Eddie Woo: 5 tips from the teacher who makes kids love maths

Kinderling News & Features

“Mathematics is the most beautiful and most powerful creation of the human spirit,” Stefan Banaszak once said. Needless to say, that sentiment is NOT share by most parents today.

But teacher and Youtube sensation Eddie Woo hopes to change that viewpoint. Since 2012, he’s had millions upon millions of views on his lessons, and he’s just released his new book, Woo’s Wonderful World of Maths. Eddie’s passionate about instilling an interest, and even wonder, for maths in kids and parents alike.

“Once something is proven true in mathematics, it’s proven true forever. And I think that’s really beautiful.”

Eddie assures us it’s never too late to change your mindset. He wasn’t a massive fan of maths until university, and that’s when he started to reframe his thought process around it.

“I figured, okay, really intelligent people throughout history really dived away down into the rabbit hole and gone into the depths of mathematics. Maybe there's more to it than I originally realised ... and that sort of set me on this journey to learn more about it.”

Listen to Eddie on Kinderling Conversation: 

So to that end, here’s how to instil some passion for maths into your kids, even if you're not a massive fan of it yourself.

1. We are all ‘maths people’

 “There’s a bit of a misconception that there’s 'maths people' and 'non-maths people',” Eddie says. “The research shows us there isn't a physiological difference between people who have a knack for mathematics, or those who don't. It's that willingness to persevere.”

To avoid this emotional recoil that a lot of us experience from maths, we need to provide an environment where kids can fail, and then approach it as something to be learnt from.

2. Watch your language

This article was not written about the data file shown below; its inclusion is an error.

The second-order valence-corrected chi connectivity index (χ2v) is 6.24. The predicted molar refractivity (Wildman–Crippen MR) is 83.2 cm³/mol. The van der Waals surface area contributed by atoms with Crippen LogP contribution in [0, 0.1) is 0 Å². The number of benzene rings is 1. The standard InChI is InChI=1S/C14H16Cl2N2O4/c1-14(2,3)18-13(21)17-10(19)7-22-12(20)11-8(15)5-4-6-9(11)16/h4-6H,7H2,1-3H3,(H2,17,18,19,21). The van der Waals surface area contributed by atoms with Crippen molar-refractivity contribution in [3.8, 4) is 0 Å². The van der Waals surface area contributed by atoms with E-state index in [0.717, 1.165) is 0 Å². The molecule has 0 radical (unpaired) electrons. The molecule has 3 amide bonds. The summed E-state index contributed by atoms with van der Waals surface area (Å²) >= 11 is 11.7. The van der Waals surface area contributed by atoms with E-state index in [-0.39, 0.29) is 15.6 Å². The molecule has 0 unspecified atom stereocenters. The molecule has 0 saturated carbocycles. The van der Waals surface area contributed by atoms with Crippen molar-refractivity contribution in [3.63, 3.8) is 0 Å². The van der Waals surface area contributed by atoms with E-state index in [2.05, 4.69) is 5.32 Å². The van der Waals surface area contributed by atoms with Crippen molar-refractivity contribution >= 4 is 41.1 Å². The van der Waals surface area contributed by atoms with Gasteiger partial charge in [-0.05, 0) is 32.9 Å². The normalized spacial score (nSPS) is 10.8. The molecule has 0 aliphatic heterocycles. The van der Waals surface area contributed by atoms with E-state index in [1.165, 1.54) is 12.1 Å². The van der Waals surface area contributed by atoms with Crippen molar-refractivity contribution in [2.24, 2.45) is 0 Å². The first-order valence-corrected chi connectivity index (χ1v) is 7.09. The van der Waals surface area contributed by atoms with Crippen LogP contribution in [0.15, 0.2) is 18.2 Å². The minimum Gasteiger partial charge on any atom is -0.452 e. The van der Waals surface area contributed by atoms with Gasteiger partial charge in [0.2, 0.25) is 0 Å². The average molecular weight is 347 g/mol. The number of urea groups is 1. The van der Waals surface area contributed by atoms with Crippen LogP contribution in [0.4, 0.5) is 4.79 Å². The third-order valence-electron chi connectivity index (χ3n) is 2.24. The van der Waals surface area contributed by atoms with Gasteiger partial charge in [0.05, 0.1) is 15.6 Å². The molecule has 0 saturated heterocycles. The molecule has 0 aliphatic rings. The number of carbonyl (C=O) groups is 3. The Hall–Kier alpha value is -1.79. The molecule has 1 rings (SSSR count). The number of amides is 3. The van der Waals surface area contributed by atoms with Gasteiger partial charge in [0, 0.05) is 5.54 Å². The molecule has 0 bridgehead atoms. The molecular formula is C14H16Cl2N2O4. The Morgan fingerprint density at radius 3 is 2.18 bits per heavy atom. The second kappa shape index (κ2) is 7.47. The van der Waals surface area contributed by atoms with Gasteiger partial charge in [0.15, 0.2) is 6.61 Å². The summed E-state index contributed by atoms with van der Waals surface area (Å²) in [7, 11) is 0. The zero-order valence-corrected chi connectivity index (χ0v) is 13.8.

Hands up if you’ve ever said, "I hate maths" or "I was never good at maths"! There’s sure to be a whole bunch of us out there. And sadly, Eddie says he’s seen that this can be really damaging to a kid’s enthusiasm for learning.

“It comes from a good intention. We want to make people feel okay and not intimated by the subject, so we kind of show them, 'Yeah don't worry about it'.”

But really, kids don’t need to be given an easy out, and they’ll quickly stop applying themselves to understanding difficult subjects if we do.

“They don't need an excuse from us to stop, and it ends up being quite fatal to their ability to persevere and appreciate and learn these patterns and ideas.”

3. Encourage an openness to maths

Eddie believes that it’s very important to cultivate an openness to numbers from day one.

“Parents really need to be open to showing the patterns and shapes and numbers that are around us in the world,” he says.

If we avoid exposing children to that, it would be same as never reading to your kids, or never putting on music.

Figuring out ways that mathematical concepts can connect to a child’s world is a great way to do this, through games like noughts and crosses, chess, Monopoly, and even a deck of cards.

4. But don’t set expectations too young

Eddie assures parents that there’s no particular age when children should start learning addition and subtraction.

“Everyone is different, and it's true some people have a natural affinity for numbers. I don't think there is necessarily one age where you [need to know] times tables.”

5. Contribute to changing the social tropes around mathematics

Think about movies set in schools. Whenever we see a scene about maths, it’s either portraying a very bored or miserable kid, or the nerds (think Mean Girls). Eddie says this sort of Hollywood treatment perpetuates the cultural and social myths that maths can’t be fun.

“It's very easy for those toxic, destructive and discouraging mindsets to persevere if we don't think more deliberately about them,” he says. “It's a trope … a cultural stereotype that we've fallen into.”

“We have to be careful about the active role we play in helping form our children's mindsets about maths.”